Masha is well-known in Ukraine now. It’s the sort of fame that people gained quickly and unexpectedly for themselves when Maidan had just finished and the war was just starting
Masha is well-known in Ukraine now. It’s the sort of fame that people gained quickly and unexpectedly for themselves when the Maidan had just finished and the war was just starting. Between Viktor Yanukovych fleeing the country and the new presidential elections, activists and volunteers replaced the state and in many ways turned out to be more efficient than the government. Volunteers collected everything that the army needed, demanded punishment for those who had shot at civilians during the protests, and many joined the army and went to the front.
Masha did everything she could during the protests. She made Molotov cocktails and gave speeches on gender equality. After experiencing discrimination from male protesters, she secured permission to talk about equal rights from the Maidan’s central stage. Eventually, late in the evening when the stage was finally free, as she was about to be given the microphone, several men stopped her and said:
“You know, what I have between my legs, and what you have between your legs are two different things. You should do what you do well: borscht, sewing.”
Masha was having none of that. She went up on the stage and delivered her speech. As it turned out, it was the first of many about women’s rights.
When the war started, Masha packed up and went to the front. She taught herself to fly drones and then set up an organisation that taught others to fly them. She argued that in the 21st century we should not be fighting with people, we should use technology. And it’s not as if the Ukrainian army lacked technology. Volunteer organisations like Masha’s, the Ukrainian diaspora all over the world and western governments provided a steady supply of drones for the army. But a combination of untrained soldiers, overly cautious officers and corrupt generals meant that sometimes these drones either never made it to the frontline, or ended up somewhere in storage to make sure that they didn’t get broken. As Masha pointed out, some officers in charge were worried about being told off by superiors for damaging army property. Damaging people was less risky, it seems.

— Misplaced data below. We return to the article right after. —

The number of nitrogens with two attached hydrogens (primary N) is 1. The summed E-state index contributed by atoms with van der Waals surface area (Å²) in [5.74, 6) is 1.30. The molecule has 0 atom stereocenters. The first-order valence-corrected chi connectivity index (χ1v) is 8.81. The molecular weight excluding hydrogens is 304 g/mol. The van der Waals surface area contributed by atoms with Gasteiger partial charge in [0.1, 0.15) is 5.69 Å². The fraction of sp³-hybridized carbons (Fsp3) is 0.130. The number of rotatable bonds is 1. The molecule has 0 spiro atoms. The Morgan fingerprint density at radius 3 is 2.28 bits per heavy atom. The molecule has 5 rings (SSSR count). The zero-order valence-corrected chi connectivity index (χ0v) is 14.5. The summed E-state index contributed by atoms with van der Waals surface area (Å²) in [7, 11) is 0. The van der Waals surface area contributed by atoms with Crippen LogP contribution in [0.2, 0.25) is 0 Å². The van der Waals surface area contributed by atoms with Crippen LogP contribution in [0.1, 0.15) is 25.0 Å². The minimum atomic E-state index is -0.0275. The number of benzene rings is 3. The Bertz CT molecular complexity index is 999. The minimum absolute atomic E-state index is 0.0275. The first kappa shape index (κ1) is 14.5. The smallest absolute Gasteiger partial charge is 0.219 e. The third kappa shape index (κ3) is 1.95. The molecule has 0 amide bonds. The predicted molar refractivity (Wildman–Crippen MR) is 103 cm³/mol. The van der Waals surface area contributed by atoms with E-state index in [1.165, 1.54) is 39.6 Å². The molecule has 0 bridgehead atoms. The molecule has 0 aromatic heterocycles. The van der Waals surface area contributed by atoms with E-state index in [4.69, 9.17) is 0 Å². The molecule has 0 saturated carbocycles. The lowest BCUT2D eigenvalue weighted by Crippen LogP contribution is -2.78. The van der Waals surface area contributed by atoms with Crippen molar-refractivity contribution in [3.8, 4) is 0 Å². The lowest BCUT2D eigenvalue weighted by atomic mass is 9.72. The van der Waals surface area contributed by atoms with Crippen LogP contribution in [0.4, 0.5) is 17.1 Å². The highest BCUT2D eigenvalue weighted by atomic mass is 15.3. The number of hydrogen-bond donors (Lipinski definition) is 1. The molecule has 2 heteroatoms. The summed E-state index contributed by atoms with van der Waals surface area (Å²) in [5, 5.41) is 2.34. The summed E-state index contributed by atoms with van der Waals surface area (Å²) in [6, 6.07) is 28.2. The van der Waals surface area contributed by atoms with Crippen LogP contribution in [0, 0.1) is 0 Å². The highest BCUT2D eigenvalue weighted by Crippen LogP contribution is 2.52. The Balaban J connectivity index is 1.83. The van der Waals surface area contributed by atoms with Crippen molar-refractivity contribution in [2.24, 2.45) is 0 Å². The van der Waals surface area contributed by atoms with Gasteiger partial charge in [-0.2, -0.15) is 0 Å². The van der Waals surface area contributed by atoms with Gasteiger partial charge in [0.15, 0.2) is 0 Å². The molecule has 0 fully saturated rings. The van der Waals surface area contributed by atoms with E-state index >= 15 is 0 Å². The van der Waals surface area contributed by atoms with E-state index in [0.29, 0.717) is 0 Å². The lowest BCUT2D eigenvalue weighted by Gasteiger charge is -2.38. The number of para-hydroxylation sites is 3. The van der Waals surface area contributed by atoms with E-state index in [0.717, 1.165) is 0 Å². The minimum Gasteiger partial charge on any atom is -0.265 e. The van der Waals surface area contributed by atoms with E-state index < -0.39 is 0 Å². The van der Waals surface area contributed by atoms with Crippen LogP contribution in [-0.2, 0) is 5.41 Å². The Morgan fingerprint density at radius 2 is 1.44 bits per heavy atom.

Masha wanted to change all this. She organised free training courses for others and flew drones herself at the front. She enjoyed the best of both worlds: she went to the frontline every few months and felt like she was making a contribution to the war effort. But she didn’t sign an official contract with the army and thus couldn’t be totally controlled by it. The state also benefited from this situation: it had someone who provided free training, drones and risked her own life at the front. If something happened, the state bore no responsibility. In Masha’s flat, on Masha’s desk, there was a pile of requests from various army units asking her to train their personnel – for free, of course.
I admired her determination. But I also realised that the more Masha and people like her did the job of defending the state, something that should have been done by the professional military, the more the state would feel that it needed to do nothing. When I reproached her for enabling the state to take a passive role while the volunteers did the hard work, she asked me how her stopping flying drones or training others would help the people at the frontline. When I told her to be careful with her friendships with radical nationalists, because, after all, they tend to see feminists as a threat to national security and are the most ardent supporters of patriarchy and gender discrimination, which she so passionately tried to fight against, she replied that there were only two categories of people at the frontline: decent people and arseholes. Nationalists could be found in both camps; she tried not to hang out with the arseholes. When I tried to persuade Masha to take a break from saving Ukraine and look after her health, she smiled in response and said she would. I wasn’t convinced by any of these answers.